The salt mines I have mined, were specifically designed for improving board vision. While solving exercises at CT the past month, I time and again asked myself: Is my failure or excessive time usage caused by poor board vision? In less then 1% of the cases I found that poor board vision played a decisive roll. In other words: you can't expect much improvement by salt mining when it comes to blitz problems at CT with a rating around 1700.
Context of the position.
I wanted to create a formal check-list with questions to interrogate the position. That was what I initially understood as being the thought process. In two weeks this check-list developed towards a list of only three questions, which are mainly useful to understand the context of the position:
- How is the material balance?
- Is the position about trap, double attack, promotion?
- Which targets are likely to be going to provide the wood to gain?
The real thought process.
The real thought process developed in a quite different direction than just a check-list to get an idea of what the position is about. I had an important revelation about the role of the initiative.
In the past, I had tried to integrate CCT in my game. But since trial & error was my main approach to the game, I found it to be too time consuming. Most CCT can be refuted in an easy way, and to investigate all these moves without any filtering is a daunting task with too little returns for the time invested.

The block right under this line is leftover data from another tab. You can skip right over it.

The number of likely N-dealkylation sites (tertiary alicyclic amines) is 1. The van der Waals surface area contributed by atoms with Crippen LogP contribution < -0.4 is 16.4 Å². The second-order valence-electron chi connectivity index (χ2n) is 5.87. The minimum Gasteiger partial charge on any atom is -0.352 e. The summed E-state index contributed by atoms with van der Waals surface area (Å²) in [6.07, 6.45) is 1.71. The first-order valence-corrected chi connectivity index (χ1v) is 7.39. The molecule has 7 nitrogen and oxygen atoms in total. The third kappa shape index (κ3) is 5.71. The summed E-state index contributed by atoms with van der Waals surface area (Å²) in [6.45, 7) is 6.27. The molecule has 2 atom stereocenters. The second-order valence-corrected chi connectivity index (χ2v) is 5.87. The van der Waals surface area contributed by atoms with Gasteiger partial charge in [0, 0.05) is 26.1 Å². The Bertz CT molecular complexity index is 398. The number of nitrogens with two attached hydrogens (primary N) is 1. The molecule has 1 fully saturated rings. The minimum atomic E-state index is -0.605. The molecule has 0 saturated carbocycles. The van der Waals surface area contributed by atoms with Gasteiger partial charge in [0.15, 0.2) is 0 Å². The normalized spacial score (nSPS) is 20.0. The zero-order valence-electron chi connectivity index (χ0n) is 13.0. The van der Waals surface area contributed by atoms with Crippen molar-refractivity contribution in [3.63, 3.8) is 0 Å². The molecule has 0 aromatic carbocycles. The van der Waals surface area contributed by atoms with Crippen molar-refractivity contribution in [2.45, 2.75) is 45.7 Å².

That all changed when I replaced trial & error by logical thinking. Logical thinking provides the filter that CCT needs. You only consider CCT moves which are logical. It is hard to describe how the application of chess logic develops overtime. Chess logic has its own patterns. Analysis of the positions reveal those logical patterns, which were previously overlooked. The unconscious brain works its magic, and the new patterns are assimilated without further ado.
It takes time to change more than a decade of old habit of trial & error. But after an initial dip of minus 70, I improved 50 points (reckoned from the initial starting point of 1700) during the past month. Analysis of spilled time shows that the room for improvement is gigantic, and I see no reason why an improvement to master level shouldn't be possible. I'm still talking about the niche of tactics solely, of course. The only uncertain factor is a change in the problems themselves when they become higher rated. But I have done a lot of 2200-2400 rated problems in the past (CT standard mode), and as far as I remember them, most are plain simple after analysis. Above 2400 the problems became more esoteric every now and then. It is my take that between master and grandmaster level the role of board vision will become more profound. When I reach a blitz level of 2000 at CT, I consider the improvement an epic success, and I will resume to play chess again.
Initially, doing chess exercises was fun. When you feel you make progress. But when exercising became excessive, initialized by the Knights Errant, fun gradually disappeared. I didn't detest it of course, since I don't do things I detest for a hobby. The exercises themselves were addictive, to a certain degree, but the fun mainly consisted of satisfying the curiosity how the human mind and learning works. I learned a whole bunch of things about these subjects.
With applying chess logic, the joy in exercising and in the positions themselves is back. Which is probably the most important thing that happened the past month.